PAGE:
Local man creates wheelchair- accessible boat for disabled veterans

By: 
CHARLIE DENISON
Senior Reporter
Friday, October 25, 2019
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Earlier this year a client with Warriors and Quiet Waters used the wheelchair-accessible drift boat built by Brett Nienhuis of Big Fish Boatworks.

Photos courtesy of Warriors and Quiet Waters

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A disabled fisherman is wheeled into a boat.Brett Nienhuis takes great pride in the wheelchair-accessible boats he makes. His father and grandfather (both disabled veterans) inspired the concept.

Photo courtesy of Brett Nienhuis

Brett Nienhuis of Big Fish Boatworks is at it again, putting his own spin on drift boats to give disabled veterans an opportunity to go out on a fishing trip they otherwise wouldn’t experience.

This past spring, Nienhuis customized a drift boat for Warriors and Quiet Waters, making it wheelchair-accessible.

“I built a door on the front quarter of the boat, which allows for a person in a full-size wheelchair to be wheeled into the boat,” Nienhuis said. “It’s a one-piece, waterproof-sealed, patented design.”

Nienhuis said this is the third wheelchair-accessible boat he’s made, and he’s happy to do it, as he wants to give those who are wheelchair-bound the opportunity to spend some time on the water.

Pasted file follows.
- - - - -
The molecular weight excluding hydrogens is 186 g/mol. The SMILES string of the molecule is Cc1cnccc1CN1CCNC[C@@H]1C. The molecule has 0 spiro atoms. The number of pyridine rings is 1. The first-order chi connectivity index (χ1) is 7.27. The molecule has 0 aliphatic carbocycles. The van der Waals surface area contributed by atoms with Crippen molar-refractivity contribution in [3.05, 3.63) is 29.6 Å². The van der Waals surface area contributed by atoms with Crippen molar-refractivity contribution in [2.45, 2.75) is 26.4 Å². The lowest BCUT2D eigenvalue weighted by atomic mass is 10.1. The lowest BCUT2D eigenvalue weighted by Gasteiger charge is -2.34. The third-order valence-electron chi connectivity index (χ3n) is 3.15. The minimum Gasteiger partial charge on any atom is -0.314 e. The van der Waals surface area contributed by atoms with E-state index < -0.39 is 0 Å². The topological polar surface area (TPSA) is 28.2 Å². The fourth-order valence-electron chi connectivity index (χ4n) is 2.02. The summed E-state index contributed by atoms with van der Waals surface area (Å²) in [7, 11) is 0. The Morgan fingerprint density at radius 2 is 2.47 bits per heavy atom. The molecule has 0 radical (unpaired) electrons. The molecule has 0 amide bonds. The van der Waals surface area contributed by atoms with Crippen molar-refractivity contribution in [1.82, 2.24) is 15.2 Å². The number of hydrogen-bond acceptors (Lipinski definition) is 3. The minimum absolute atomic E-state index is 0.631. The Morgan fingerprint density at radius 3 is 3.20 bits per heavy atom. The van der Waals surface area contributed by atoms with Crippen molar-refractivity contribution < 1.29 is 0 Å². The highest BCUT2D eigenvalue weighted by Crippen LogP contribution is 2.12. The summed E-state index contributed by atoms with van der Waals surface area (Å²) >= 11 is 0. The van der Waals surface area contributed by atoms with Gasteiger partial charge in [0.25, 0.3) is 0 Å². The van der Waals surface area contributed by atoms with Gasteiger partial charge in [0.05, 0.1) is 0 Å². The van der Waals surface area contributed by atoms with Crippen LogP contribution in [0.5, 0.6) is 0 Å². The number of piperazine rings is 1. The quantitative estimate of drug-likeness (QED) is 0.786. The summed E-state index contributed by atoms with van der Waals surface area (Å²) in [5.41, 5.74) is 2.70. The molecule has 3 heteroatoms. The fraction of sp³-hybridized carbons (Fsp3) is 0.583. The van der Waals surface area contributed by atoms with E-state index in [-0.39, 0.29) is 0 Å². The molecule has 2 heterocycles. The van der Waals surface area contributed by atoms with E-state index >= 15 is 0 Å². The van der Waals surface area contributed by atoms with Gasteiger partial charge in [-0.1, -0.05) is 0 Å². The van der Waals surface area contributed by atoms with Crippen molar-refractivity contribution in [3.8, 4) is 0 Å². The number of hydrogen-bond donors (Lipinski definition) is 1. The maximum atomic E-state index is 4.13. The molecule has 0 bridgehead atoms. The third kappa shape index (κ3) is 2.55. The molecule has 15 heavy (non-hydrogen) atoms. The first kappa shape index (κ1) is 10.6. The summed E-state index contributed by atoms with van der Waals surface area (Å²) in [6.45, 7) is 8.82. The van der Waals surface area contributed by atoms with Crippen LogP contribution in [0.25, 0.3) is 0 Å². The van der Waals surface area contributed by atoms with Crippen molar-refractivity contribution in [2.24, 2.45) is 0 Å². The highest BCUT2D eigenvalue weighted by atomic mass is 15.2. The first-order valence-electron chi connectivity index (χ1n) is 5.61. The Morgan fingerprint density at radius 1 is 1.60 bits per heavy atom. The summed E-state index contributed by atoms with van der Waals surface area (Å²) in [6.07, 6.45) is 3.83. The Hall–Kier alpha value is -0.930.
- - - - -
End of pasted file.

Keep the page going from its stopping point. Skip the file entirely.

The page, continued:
This idea came to Niehnuis out of respect for his father and grandfather, who were both disabled veterans.

“Unfortunately, my grandfather passed away before I made any wheelchair-accessible boats and my dad hasn’t been on one, but they are the reason I’m doing this and they are the reason I have a passion for boats and a passion for fishing,” said Nienhuis. “I wouldn’t have anything to do with boats if they hadn’t started taking me out fishing when I was 5 years old.”

This being the case, Nienhuis wants to give back to those who have served the country, particularly those who are disabled.

“I appreciate all veterans for their selflessness,” he said. “I appreciate them for their willingness to give something to the country nobody else is willing to give.”

Thanks to organizations such as Warriors and Quiet Waters, Nienhuis is getting the opportunity to bring joy to the veterans he so admires. In the spring, a disabled veteran got to go on his latest wheelchair-accessible boat. 

Seeing photos from the trip brought joy to the local shipwright. 

“Warriors and Quiet Waters sent me three 8 x 10s of the veteran in my boat smiling and fishing. You can’t get a better feeling than that,” said Nienhuis. “These pictures mean the world. They’re hanging in my living room.”

Nienhuis said creating the wheelchair-accessible boats is tremendously rewarding and he’s pleased to see more requests coming in for them.

“I’m getting several inquiries for these boats from the east coast,” he said. “It means a lot to be able to do this for veterans.”

Warriors and Quiet Waters is a Bozeman-based nonprofit that uses fishing to help reintegrate veterans into society. 

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